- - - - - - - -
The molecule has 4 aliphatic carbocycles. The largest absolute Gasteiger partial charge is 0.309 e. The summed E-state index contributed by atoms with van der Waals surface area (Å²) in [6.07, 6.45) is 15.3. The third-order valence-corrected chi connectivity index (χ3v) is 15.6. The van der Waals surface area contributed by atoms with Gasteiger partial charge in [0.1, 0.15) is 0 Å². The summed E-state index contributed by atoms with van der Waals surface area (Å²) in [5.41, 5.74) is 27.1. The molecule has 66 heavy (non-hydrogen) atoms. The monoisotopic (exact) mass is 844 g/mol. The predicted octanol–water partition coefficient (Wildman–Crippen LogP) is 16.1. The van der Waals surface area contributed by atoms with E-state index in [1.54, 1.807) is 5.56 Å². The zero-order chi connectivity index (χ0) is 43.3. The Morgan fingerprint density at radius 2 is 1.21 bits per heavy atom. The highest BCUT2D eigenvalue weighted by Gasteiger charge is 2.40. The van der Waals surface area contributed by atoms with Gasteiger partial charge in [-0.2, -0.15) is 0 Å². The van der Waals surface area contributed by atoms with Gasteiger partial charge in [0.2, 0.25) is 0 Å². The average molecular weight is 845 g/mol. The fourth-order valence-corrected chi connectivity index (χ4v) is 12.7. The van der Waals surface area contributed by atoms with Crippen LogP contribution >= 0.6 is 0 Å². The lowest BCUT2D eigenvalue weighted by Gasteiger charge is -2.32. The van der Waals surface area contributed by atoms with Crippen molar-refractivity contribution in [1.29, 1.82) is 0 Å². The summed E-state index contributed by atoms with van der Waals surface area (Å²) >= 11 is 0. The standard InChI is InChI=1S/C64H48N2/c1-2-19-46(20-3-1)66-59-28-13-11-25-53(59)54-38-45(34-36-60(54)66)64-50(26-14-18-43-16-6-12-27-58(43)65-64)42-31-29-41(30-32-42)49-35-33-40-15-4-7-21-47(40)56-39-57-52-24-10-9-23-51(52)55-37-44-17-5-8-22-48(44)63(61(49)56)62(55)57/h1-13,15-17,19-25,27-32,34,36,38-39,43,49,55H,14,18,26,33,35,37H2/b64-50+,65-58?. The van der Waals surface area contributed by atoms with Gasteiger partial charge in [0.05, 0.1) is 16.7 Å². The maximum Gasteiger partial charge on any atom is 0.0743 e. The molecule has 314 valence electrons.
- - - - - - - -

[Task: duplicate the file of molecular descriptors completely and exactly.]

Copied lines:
The molecule has 4 aliphatic carbocycles. The largest absolute Gasteiger partial charge is 0.309 e. The summed E-state index contributed by atoms with van der Waals surface area (Å²) in [6.07, 6.45) is 15.3. The third-order valence-corrected chi connectivity index (χ3v) is 15.6. The van der Waals surface area contributed by atoms with Gasteiger partial charge in [0.1, 0.15) is 0 Å². The summed E-state index contributed by atoms with van der Waals surface area (Å²) in [5.41, 5.74) is 27.1. The molecule has 66 heavy (non-hydrogen) atoms. The monoisotopic (exact) mass is 844 g/mol. The predicted octanol–water partition coefficient (Wildman–Crippen LogP) is 16.1. The van der Waals surface area contributed by atoms with E-state index in [1.54, 1.807) is 5.56 Å². The zero-order chi connectivity index (χ0) is 43.3. The Morgan fingerprint density at radius 2 is 1.21 bits per heavy atom. The highest BCUT2D eigenvalue weighted by Gasteiger charge is 2.40. The van der Waals surface area contributed by atoms with Gasteiger partial charge in [-0.2, -0.15) is 0 Å². The van der Waals surface area contributed by atoms with Gasteiger partial charge in [0.2, 0.25) is 0 Å². The average molecular weight is 845 g/mol. The fourth-order valence-corrected chi connectivity index (χ4v) is 12.7. The van der Waals surface area contributed by atoms with Crippen LogP contribution >= 0.6 is 0 Å². The lowest BCUT2D eigenvalue weighted by Gasteiger charge is -2.32. The van der Waals surface area contributed by atoms with Crippen molar-refractivity contribution in [1.29, 1.82) is 0 Å². The summed E-state index contributed by atoms with van der Waals surface area (Å²) >= 11 is 0. The standard InChI is InChI=1S/C64H48N2/c1-2-19-46(20-3-1)66-59-28-13-11-25-53(59)54-38-45(34-36-60(54)66)64-50(26-14-18-43-16-6-12-27-58(43)65-64)42-31-29-41(30-32-42)49-35-33-40-15-4-7-21-47(40)56-39-57-52-24-10-9-23-51(52)55-37-44-17-5-8-22-48(44)63(61(49)56)62(55)57/h1-13,15-17,19-25,27-32,34,36,38-39,43,49,55H,14,18,26,33,35,37H2/b64-50+,65-58?. The van der Waals surface area contributed by atoms with Gasteiger partial charge in [0.05, 0.1) is 16.7 Å². The maximum Gasteiger partial charge on any atom is 0.0743 e. The molecule has 314 valence electrons.